Skip to comments.Feds cowards on gay marriage ... (Canadian PM's cowardice & hypocricy)
Posted on 01/23/2005 6:22:18 PM PST by GMMAC
Feds cowards on gay marriage
Ducked issue by leaving it with courts
THE TORONTO SUN
Sun, January 23, 2005
Senior Associate Editor
In his latest argument in favour of same sex-marriages, Prime Minister Paul Martin has described it as a "Charter right".
In other words, legalizing gay and lesbian unions, Martin now argues, is a basic issue of protecting minorities from discrimination, as guaranteed by Section 15 of the Charter of Rights.
There's only one problem. Nowhere in Section 15 do the words "sexual orientation" appear.
When the Charter was passed by Parliament in 1982, it specifically protected individuals from discrimination based on "race, national or ethnic origin, colour, religion, sex, age or mental or physical disability".
Sexual orientation as a "Charter right" was never approved by Parliament. It was "read into" the Charter by the judges of the Supreme Court of Canada, starting in 1995.
Opponents of same sex-marriage argue this key ruling -- which paved the way for the eventual legal recognition of same-sex marriages -- was a blatant example of judicial activism run amok.
Proponents argue the court was simply fulfilling the intent of Parliament, given the "open-ended" wording of Section 15, which guaranteed "every individual" freedom from discrimination based upon -- but not limited to -- race, origin, colour, sex, etc.
But whichever side of the debate you're on -- and I support the traditional definition of marriage -- the federal Liberals have been utter cowards on this issue.
Instead of taking a stand for or against same-sex marriage from the start and dealing with it in Parliament, where it should have been decided after a broad public debate, they ducked at every turn and thus handed the issue by default over to the courts.
Then, when the courts brought down decision after decision favouring same-sex marriage, the Liberals declared that they had no choice but to follow their lead.
On Friday, Martin said he now considers the recognition of same-sex marriage so important that he is ready to call an election on it in order to uphold the Charter. He accused opponents of same sex marriage, like Conservative Leader Stephen Harper, of being unwilling to defend the Charter.
Martin's eleventh-hour conversion to the cause of same-sex marriage is laughable, given his own flip-flopping in the past.
In 1999, when Martin and most Liberals (then under Jean Chretien) thought it was politically expedient to pay lip service to the sanctity of marriage as "the union of one man and one woman, to the exclusion of all others", they voted in favour of a Reform party motion using those exact words.
It passed the Commons by an overwhelming 216-55 margin, but the Liberals went even further. Then-justice minister Anne McLellan assured Canadians that "the government has no intention of changing the definition of marriage, or of legislating same-sex marriages."
But in 2003, when the Alliance party under Harper called on the Liberals to reaffirm that 1999 pledge -- and be ready to invoke the Constitution's notwithstanding clause to back it up -- Martin was one of many Liberals who reversed field and voted against. As a result, the motion narrowly lost 137 to 132.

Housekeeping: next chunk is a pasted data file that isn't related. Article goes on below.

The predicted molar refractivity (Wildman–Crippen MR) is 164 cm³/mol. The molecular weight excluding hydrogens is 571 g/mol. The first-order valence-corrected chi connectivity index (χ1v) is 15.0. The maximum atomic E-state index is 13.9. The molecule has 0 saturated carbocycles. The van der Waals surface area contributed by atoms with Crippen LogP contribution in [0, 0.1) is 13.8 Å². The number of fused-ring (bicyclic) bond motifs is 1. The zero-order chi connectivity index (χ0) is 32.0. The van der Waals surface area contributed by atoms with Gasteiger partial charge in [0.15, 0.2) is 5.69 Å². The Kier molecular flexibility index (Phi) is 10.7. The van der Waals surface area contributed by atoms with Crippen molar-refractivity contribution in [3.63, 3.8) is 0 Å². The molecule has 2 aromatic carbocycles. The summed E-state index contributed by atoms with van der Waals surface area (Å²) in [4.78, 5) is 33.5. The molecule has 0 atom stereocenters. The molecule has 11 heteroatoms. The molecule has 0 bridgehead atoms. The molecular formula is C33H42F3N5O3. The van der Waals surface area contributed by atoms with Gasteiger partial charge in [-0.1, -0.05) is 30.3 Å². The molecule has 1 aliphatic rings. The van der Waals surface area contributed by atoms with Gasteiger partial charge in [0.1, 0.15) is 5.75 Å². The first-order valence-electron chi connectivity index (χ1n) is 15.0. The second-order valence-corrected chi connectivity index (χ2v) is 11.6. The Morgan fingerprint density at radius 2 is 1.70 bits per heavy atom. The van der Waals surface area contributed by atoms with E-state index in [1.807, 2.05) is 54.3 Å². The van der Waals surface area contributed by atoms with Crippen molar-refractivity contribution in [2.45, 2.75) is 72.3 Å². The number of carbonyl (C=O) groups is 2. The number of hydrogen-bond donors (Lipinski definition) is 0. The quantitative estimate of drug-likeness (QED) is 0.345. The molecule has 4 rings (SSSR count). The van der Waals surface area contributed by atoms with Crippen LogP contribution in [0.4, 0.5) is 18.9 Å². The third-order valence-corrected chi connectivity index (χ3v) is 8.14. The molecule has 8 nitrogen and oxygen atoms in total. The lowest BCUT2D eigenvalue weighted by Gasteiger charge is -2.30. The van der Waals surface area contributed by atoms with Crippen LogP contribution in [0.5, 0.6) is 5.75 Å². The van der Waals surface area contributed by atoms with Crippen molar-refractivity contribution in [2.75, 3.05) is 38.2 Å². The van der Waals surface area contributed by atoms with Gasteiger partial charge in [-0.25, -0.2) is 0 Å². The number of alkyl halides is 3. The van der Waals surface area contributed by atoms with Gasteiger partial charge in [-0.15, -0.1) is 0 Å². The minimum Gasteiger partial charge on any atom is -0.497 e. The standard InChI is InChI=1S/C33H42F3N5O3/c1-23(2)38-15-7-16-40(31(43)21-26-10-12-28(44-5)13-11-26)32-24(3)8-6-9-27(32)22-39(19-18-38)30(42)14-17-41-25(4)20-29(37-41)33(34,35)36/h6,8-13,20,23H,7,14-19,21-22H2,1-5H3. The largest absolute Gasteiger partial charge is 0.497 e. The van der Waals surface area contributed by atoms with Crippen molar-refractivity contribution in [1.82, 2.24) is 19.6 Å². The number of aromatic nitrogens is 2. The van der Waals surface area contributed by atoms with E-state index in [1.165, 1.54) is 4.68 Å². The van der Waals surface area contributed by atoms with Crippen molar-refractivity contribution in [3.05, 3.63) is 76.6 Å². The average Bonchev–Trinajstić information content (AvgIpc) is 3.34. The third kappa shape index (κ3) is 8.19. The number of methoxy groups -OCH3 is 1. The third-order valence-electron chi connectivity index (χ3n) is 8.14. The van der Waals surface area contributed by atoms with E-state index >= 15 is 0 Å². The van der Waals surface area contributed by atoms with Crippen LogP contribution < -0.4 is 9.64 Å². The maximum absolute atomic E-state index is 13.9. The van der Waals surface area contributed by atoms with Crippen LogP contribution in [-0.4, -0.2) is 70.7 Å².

The fact that today, Martin, less than two years after his own flip-flop on same-sex marriage, is carrying on like this issue is so close to his heart that he's prepared to go to the polls to fight for it is absurd, given his record.
For those of us who support the traditional definition of marriage, it is difficult to feel anything other than disdain for politicians like Martin, who, having failed to take a stand on same-sex marriage for years -- and then having changed their stand when they could no longer hide behind the courts -- now argue that the mess they have made of this issue is somehow our fault.
All we are doing is fighting for the traditional definition of marriage that politicians like Martin told us for generations was the rock on which civil society and its very survival (through procreation) was built. To now be vilified as extremists and bigots by these same politicians, simply for continuing to believe in a definition of marriage they said they believed in up to a few years ago, merits only one response. Contempt.
What do the public opinion polls look like on this?
WTF????It says nothing like that in the charter Here is what the charter ACTUALLY SAYS in Section 15:
"15. (1) Every individual is equal before and under the law and has the right to the equal protection and equal benefit of the law without discrimination and, in particular, without discrimination based on race, national or ethnic origin, colour, religion, sex, age or mental or physical disability.
(2) Subsection (1) does not preclude any law, program or activity that has as its object the amelioration of conditions of disadvantaged individuals or groups including those that are disadvantaged because of race, national or ethnic origin, colour, religion, sex, age or mental or physical disability."
Can any one tell me where the hell it says Sexual Orientation. They are making it up. I bet these bastards don't even read it.
Well, outside of Ottawa and the media who make a huge deal out of it, the general opinion Ive been getting is "I dont care. Let em get married."
The sooner this is all over with, one way or another, the better. Too much time and money is being spent bickering over this.
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